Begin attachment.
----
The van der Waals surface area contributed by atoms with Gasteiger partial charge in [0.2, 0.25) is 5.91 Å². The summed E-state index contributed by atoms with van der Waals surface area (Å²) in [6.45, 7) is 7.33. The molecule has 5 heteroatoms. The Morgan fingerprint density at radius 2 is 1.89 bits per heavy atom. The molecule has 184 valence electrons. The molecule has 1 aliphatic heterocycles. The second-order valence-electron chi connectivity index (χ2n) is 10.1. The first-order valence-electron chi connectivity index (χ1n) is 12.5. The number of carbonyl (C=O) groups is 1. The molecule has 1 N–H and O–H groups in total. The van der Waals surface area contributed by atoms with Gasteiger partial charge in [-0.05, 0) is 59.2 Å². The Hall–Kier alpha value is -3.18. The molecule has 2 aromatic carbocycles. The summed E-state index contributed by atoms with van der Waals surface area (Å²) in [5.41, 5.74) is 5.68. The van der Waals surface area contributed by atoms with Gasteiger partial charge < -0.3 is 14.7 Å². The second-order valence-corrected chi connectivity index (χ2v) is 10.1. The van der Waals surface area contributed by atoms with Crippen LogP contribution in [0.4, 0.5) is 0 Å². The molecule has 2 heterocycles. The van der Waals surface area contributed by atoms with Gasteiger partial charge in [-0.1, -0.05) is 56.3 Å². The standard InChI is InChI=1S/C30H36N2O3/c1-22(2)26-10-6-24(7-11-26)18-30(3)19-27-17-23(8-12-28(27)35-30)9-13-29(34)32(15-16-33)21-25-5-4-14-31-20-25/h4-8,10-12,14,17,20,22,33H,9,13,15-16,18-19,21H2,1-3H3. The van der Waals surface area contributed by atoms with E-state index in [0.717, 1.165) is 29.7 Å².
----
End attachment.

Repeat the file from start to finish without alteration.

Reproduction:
The van der Waals surface area contributed by atoms with Gasteiger partial charge in [0.2, 0.25) is 5.91 Å². The summed E-state index contributed by atoms with van der Waals surface area (Å²) in [6.45, 7) is 7.33. The molecule has 5 heteroatoms. The Morgan fingerprint density at radius 2 is 1.89 bits per heavy atom. The molecule has 184 valence electrons. The molecule has 1 aliphatic heterocycles. The second-order valence-electron chi connectivity index (χ2n) is 10.1. The first-order valence-electron chi connectivity index (χ1n) is 12.5. The number of carbonyl (C=O) groups is 1. The molecule has 1 N–H and O–H groups in total. The van der Waals surface area contributed by atoms with Gasteiger partial charge in [-0.05, 0) is 59.2 Å². The Hall–Kier alpha value is -3.18. The molecule has 2 aromatic carbocycles. The summed E-state index contributed by atoms with van der Waals surface area (Å²) in [5.41, 5.74) is 5.68. The van der Waals surface area contributed by atoms with Gasteiger partial charge < -0.3 is 14.7 Å². The second-order valence-corrected chi connectivity index (χ2v) is 10.1. The van der Waals surface area contributed by atoms with Crippen LogP contribution in [0.4, 0.5) is 0 Å². The molecule has 2 heterocycles. The van der Waals surface area contributed by atoms with Gasteiger partial charge in [-0.1, -0.05) is 56.3 Å². The standard InChI is InChI=1S/C30H36N2O3/c1-22(2)26-10-6-24(7-11-26)18-30(3)19-27-17-23(8-12-28(27)35-30)9-13-29(34)32(15-16-33)21-25-5-4-14-31-20-25/h4-8,10-12,14,17,20,22,33H,9,13,15-16,18-19,21H2,1-3H3. The van der Waals surface area contributed by atoms with E-state index in [0.717, 1.165) is 29.7 Å².